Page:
These dynamic decision support systems are currently not yet included in the standard control tower. However, with the collaboration of data analytics experts, appropriate solutions can be set up according to the company’s needs.
Similar to autonomous driving, the overall responsibility is not completely relinquished. A person can decide on the next course of action to take based on the compilation of all the alternatives, including the recommendation. Having all the information available means countermeasures can be taken much more quickly. And if an unexpected situation occurs, a recalculation is performed immediately as opposed to waiting for fixed monthly/weekly planning cycles as used to be the case.
The system stores the adopted measure so that it can factor it in for future situations and continue learning, which falls within the domain of cognitive analytics. As soon as the decision for an alternative course of action has been made, the updated information should be automatically forwarded to the connected peripheral systems so that the relevant teams (internal and external) are informed about the changed situation and can take action.
In a self-driving supply chain, production and distribution automatically adapt to changing customer demands. In another scenario, having real-time information available makes it possible to take countermeasures to avoid production downtimes even in the event of late deliveries.
This concept, known as the self-driving supply chain, is an approach to consistently transporting goods in the best way possible in the future (from numerous suppliers to various production locations, to numerous customer addresses). That being said, is not just about speed, it is also about steady product availability, and transparency also makes it possible to consolidate transports for sustainability purposes.
Achieving this forward-looking goal requires close collaboration between experts from specialist departments such as purchasing, logistics, production planning and sales planning and IT experts from the enterprise architecture management and data analytics departments.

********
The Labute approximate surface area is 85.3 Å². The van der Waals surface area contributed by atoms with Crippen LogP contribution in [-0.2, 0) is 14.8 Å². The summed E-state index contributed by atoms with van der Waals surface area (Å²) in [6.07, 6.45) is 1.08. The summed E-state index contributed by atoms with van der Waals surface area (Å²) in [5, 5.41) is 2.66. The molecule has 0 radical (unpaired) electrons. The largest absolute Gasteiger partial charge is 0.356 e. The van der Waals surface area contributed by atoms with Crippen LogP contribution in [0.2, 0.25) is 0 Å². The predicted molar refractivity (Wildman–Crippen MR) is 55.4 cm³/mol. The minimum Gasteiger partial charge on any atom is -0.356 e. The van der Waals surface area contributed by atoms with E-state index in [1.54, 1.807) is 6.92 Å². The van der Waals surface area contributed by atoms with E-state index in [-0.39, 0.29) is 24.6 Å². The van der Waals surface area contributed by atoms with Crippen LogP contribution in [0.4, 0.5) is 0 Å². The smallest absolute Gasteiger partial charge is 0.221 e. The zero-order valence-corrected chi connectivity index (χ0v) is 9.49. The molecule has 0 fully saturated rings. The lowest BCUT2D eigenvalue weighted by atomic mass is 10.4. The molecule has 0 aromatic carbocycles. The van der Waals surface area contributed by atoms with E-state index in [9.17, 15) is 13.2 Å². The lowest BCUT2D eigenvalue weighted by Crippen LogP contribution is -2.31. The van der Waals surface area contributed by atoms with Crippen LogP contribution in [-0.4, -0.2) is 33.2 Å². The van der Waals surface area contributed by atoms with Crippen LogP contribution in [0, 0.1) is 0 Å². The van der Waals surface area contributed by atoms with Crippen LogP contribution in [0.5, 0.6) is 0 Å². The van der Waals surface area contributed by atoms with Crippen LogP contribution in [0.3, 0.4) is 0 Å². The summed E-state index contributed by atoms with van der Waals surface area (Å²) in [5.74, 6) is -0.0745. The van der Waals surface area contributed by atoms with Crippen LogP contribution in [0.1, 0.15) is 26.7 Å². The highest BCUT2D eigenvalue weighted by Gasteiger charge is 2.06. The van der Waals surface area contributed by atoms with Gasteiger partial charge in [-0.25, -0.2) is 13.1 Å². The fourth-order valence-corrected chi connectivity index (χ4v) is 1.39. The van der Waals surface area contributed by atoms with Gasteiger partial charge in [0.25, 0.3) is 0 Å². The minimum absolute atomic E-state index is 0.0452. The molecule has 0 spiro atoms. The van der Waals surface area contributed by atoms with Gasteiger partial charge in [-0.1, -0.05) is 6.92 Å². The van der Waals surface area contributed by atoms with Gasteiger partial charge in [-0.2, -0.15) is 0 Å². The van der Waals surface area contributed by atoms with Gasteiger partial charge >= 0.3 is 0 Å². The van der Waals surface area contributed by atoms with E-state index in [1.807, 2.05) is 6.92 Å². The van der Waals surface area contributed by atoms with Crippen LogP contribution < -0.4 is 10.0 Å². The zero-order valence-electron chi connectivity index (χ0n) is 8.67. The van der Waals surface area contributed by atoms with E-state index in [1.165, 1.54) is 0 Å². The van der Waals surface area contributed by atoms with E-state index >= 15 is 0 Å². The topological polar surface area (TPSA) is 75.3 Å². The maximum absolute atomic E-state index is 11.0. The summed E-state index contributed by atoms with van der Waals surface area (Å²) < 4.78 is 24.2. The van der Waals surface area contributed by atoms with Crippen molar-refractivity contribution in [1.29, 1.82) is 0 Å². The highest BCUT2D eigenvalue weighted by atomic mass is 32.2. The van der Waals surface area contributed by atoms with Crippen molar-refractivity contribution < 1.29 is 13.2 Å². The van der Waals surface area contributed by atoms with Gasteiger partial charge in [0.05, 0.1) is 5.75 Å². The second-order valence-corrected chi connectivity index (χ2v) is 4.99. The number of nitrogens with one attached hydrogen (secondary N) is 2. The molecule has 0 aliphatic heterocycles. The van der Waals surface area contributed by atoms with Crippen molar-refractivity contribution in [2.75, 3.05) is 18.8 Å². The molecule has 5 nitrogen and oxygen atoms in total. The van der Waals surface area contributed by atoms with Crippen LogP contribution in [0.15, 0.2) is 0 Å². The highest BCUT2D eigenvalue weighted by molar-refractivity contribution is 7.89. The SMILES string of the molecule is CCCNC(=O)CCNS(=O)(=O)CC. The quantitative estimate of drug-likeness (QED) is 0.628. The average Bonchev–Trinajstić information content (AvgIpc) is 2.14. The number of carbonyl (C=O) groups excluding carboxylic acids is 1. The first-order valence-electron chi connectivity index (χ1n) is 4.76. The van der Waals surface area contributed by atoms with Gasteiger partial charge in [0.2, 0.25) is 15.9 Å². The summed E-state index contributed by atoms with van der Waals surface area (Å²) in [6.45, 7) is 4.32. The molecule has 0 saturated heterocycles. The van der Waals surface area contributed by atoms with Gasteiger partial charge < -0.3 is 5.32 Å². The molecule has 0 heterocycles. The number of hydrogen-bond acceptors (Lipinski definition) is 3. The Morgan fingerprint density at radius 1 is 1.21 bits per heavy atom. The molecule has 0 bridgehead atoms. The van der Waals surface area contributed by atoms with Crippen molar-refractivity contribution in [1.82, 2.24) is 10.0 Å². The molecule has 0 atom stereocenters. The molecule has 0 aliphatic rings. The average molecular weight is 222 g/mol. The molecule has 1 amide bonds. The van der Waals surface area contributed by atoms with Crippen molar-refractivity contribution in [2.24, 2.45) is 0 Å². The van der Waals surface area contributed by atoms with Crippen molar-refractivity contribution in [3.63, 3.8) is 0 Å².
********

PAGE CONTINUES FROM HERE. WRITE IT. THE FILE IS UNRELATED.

Anyone who would like to exchange ideas on this topic or knows a customer with a need is welcome to contact me: Nadine.Lamprecht@adesso.de
You can find out more about our services for companies in the field of mechanical and plant engineering on our website.
You can find more exciting topics from the adesso world in our blog posts published so far.
- Predictive monitoring/analytics uses historical data to predict future events.
- Machine learning is an artificial system that is able to learn from examples and generalise them after completing its learning phase. To do this, machine learning algorithms construct a statistical model based on training data and test it against test data. This means that examples are not simply memorised, but rather patterns and regularities in the training data are identified.
- Robotic process automation is an approach to process automation in which what are known as software robots learn repetitive, manual, time-consuming or error-prone operations and perform them via an automated process.
- Prescriptive analytics is a form of business analysis that suggests possible decisions on how to exploit a future opportunity or mitigate a future risk and shows the effects of each possible decision.
- Cognitive analytics refers to tasks that could previously only be performed by people. Cognitive skills include things such as knowledge recall, analysis, comprehension, synthesis and evaluation (see Bloom’s Taxonomy). Modern AI technologies enable automated support for cognitive analytics.